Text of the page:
EMDR Therapy (which stands for Eye Movement Desensitisation and Reprocessing) is a specific therapeutic approach to help people understand how their brains processes information and makes sense of experiences, which can help to shape their behaviours, thoughts and feelings in a more positive way. Past difficult situations can be processed so the client is better able to understand their impact on current behaviours, in turn allowing for better understanding to be made and hence better choices in the future a real possibility.
This therapy is very well thought of and in 2013, the World Health Organisation (WHO) recommended it as one of two preferred treatment options for Post Traumatic Stress Disorder (PTSD). EMDR is based on the notion that we hold information in linked groups of associations throughout the brain. Our experiences and therefore memories often have many different components, like images, emotions, thoughts and beliefs but also bodily sensations. So, by dealing with a difficult event or memory using EMDR Therapy, the distressing aspects of that memory, which have felt stuck and haven’t made sense, are freed up and therefore can lead to a new more positive adapted understanding coming from your own natural information processing system. Negative thoughts or feelings or problematic behaviours can be the brains way of dealing with an underlying issue, where the messages may have gone a bit haywire! EMDR increases the person’s ability to make sense of and therefore change their current negative patterns.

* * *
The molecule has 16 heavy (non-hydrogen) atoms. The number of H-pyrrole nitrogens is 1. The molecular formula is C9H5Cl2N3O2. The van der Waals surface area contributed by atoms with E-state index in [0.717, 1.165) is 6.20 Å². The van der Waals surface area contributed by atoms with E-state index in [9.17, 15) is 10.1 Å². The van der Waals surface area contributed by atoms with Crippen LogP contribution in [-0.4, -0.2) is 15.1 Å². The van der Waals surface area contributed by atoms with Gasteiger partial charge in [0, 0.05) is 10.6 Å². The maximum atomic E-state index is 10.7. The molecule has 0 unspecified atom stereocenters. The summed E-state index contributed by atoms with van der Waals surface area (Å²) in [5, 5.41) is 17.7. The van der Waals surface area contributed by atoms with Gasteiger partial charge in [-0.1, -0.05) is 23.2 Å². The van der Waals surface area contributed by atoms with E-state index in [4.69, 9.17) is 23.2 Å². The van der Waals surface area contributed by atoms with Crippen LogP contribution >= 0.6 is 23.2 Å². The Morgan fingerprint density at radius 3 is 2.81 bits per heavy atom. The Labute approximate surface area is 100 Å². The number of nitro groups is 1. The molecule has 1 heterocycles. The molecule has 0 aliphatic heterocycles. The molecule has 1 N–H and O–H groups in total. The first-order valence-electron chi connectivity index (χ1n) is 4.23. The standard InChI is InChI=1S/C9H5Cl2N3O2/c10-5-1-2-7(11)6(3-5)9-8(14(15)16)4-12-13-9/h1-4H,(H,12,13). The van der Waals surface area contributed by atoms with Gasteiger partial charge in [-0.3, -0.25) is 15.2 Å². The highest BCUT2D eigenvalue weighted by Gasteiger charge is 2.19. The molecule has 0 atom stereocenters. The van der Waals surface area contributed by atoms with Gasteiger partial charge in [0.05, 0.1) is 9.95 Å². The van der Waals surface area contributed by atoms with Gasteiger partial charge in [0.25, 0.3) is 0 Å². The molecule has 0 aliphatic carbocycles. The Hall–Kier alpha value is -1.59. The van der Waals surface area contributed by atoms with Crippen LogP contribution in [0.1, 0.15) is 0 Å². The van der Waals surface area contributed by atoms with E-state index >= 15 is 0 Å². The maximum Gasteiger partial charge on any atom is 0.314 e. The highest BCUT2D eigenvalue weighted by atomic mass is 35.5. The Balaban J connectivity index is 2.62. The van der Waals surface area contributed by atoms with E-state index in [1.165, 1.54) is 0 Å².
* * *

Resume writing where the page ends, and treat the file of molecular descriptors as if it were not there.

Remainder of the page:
So, what actually happens? With the help and support of the therapist, the client is guided through some effective techniques they can use giving them a different more positive way of thinking or feeling. The more times you experience making better choices, you are actually rewiring your brain for the better, making positive neural pathways. This makes you feel more resilient and in turn you are able to make a conscious choice about your behaviours. The therapist enables the client to ‘turn down’ the emotional sensitivity within the brain during EMDR so that remembering a difficult experience, or worrying about an upcoming event is no longer emotionally disturbing and therefore, the logical, thinking part of the brain can be accessed to make sense of what previously felt overwhelming.
Here are a couple of links that help explain how EMDR Therapy works:
https://www.youtube.com/watch?v=J77BfkvJSJ4 (explanation of trauma and EMDR Therapy)
Please contact me to discuss any questions you may have about EMDR Therapy .